It's human nature to reduce everything and everyone to some sort of easily understood shorthand. Sometimes it allows for easy communication of complex ideas, eliminating all but essential facts. Other times, it paints with a broad brush that unfairly labels a person in a way that might be inaccurate or harmful.
Tricky business, stereotypes. Of course, that's never stopped Hollywood. For the film industry, stereotypes are the coin of the realm. Whether the innocent ingenue or gruff drill sergeant, the stereotype fills an important role. Here are a few films that feature some iconic stereotypes:
SUPERMAN (1978): In truth, there's not a performance in the superhero classic that doesn't fill some stereotype slot quite nicely. But while much is made of Lois, Supes and Lex Luthor, one of my favorite performances is by Marc McClure as Jimmy Olsen, the perfect comic sidekick. Played with a complete understanding of what his job is, Mr. McClure's Jimmy gets in trouble, states the obvious and offers the occasional piece of exposition. It is a tribute to both the writers and actors that it's an act that never irritates.
THE BIRDS (1963): Ah, the damsel in distress, one of the more iconic stereotypes in film and fiction. While there have been many who have faced danger with the appropriate scream and terrified tension, there's a special place in the D.I.D. (Damsel In Distress) Hall of Fame for Tippi Hedren. One of director Alfred Hitchcock's famous blonds, Ms. Hedren will forever be remembered as the beleaguered girl in the phone booth under attack by a flock of frankly cranky birds. A great performance in a classic tale of nature gone awry.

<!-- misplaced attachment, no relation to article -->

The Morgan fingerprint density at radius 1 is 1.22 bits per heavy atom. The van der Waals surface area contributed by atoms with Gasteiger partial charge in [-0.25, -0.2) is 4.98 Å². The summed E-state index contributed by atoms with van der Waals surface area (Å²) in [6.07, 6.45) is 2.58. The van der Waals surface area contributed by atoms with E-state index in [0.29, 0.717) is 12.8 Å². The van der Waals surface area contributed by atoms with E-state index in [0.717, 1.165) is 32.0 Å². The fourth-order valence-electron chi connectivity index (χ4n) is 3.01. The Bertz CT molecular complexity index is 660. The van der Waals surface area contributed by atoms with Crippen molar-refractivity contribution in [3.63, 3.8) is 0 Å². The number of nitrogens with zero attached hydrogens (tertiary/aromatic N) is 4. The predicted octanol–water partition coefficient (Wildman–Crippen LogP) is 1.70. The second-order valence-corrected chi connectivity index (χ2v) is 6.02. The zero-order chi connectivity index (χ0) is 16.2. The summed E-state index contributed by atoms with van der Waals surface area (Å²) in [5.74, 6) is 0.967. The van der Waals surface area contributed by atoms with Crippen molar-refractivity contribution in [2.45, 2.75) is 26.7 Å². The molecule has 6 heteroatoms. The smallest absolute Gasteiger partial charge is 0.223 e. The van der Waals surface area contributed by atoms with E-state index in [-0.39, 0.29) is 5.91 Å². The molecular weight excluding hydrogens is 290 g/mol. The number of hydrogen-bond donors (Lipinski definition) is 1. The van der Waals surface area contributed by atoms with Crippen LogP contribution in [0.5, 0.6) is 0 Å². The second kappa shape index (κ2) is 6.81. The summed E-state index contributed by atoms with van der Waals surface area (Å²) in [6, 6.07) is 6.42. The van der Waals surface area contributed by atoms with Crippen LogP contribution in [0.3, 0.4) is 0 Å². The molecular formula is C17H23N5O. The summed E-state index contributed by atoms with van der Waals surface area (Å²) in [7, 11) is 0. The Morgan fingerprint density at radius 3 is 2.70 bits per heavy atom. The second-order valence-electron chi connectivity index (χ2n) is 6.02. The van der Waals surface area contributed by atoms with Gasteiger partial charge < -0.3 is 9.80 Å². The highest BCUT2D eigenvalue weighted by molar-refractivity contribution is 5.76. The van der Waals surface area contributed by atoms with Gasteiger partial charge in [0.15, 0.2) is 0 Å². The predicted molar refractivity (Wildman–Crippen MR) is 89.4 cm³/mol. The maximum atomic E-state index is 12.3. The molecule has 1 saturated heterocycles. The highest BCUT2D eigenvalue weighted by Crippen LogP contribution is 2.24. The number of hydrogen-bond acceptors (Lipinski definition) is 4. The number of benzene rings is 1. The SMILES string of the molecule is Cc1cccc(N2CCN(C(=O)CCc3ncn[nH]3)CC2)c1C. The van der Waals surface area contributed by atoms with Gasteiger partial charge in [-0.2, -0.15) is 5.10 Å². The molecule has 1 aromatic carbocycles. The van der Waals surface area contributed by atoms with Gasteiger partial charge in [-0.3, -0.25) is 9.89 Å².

SILVERADO (1985): A film constructed as a classic Western, Silverado is the perfect environment for a stereotypical Western hero or two. Kevin Kline plays the part perfectly, finding both the comedy and pathos in the role of Paden, a good man whose bad luck puts him in the role of savior for the small town of Silverado.
POPEYE (1980): There's no villain more stereotypical than Bluto. He's unattractive, mean-spirited and, to quote Olive Oyl, he's large. An interesting role because there's never any insinuation that he's misunderstood or damaged in any way, Bluto is a villain simply because every cinematic conflict needs one. Is that a two-dimensional approach to storytelling? Certainly. But this unjustly-maligned movie revels in that sort of simplicity.
CRY-BABY (1990): Cry-Baby is a streamlined post-modern homage to the juvenile delinquent film popular during the 1950s, starring Johnny Depp as Wade "Cry-Baby" Walker, a duck-tailed tough with a heart of gold. In his hands, what could have been an overly ironic role becomes an affectionate ode to all the bikers, bad boys and Brando knockoffs that preceded him.
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